Simulate acid rain by adding an acid to water. You can use pH paper to test whether the acidity is changed after water runs through different types of soil or through plant root systems.
Is the acidity of apples (malic acid) affected by their ripeness?
See if you can make your own pH indicator from common plants or chemicals.
Measure the pH of common acidic beverages (soft drinks, lemonade, orange juice, tomato juice, milk, etc.) and examine how easily they corrode metal (such as iron). Another idea: which is more corrosive? A salt solution or an acidic liquid?
Do all brands of orange juice contain the same amount of ascorbic acid?
Compare the effects of different acidic fruit juices and liquids (e.g., vinegar) at preventing apple browning.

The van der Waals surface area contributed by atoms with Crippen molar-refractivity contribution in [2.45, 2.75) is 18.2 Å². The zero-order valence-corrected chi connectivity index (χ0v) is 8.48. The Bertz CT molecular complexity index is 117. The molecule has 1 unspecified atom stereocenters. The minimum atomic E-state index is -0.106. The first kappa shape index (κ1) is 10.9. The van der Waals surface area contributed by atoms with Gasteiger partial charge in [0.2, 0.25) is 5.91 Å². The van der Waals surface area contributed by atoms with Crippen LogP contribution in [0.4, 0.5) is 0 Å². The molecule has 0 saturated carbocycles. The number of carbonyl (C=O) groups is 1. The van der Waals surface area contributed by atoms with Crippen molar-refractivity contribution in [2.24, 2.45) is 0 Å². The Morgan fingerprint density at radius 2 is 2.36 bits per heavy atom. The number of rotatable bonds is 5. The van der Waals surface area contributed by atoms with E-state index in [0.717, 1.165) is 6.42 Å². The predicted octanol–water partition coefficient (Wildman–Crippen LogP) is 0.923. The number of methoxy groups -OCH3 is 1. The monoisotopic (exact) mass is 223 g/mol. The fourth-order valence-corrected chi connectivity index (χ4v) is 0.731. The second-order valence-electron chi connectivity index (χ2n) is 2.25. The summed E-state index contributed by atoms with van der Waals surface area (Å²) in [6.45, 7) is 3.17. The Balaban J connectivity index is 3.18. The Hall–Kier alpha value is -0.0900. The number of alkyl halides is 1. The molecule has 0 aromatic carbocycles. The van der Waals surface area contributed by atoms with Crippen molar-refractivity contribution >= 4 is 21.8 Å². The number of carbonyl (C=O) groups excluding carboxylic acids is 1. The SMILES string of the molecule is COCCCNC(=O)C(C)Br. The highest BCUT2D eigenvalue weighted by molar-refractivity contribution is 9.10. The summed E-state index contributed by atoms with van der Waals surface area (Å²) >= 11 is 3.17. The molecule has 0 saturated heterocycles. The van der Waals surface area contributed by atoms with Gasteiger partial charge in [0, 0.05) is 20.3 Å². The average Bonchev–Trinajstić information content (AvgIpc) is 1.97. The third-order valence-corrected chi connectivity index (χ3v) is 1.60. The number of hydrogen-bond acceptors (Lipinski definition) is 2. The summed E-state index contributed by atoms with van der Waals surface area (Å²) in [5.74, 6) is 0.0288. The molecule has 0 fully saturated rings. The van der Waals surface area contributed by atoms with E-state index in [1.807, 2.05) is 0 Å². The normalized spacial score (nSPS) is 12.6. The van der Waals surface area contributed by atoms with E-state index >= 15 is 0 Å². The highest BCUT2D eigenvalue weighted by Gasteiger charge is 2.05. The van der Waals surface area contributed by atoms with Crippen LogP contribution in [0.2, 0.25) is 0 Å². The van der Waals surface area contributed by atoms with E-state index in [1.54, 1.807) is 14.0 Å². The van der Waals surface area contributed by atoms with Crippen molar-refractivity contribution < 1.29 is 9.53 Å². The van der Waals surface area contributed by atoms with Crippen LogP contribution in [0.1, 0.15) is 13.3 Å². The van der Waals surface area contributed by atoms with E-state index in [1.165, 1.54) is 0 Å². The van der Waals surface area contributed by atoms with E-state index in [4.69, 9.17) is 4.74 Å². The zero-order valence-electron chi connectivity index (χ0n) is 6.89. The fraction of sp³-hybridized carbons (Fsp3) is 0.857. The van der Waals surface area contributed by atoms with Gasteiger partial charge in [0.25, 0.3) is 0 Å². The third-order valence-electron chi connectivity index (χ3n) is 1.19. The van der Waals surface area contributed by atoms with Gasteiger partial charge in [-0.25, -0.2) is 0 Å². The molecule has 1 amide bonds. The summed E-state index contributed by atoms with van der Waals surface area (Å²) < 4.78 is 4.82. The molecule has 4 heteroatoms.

Which animal's saliva has the lowest pH? You could test humans, dogs, cats, possibly other species.
What is the effect of pH on growth or survivability of daphnia (an aquatic crustacean)? You could test other factor, too, such as salinity or the presence of detergent in the water.
How does the pH of the water affect tadpole development?
Does acid rain (real or simulated) affect the number and type of organelles seen in algae under the microscope?
Which is a better conductor of electricity, an acid or a base?
Does the pH of water affect the growth or surivability of mosquito larvae?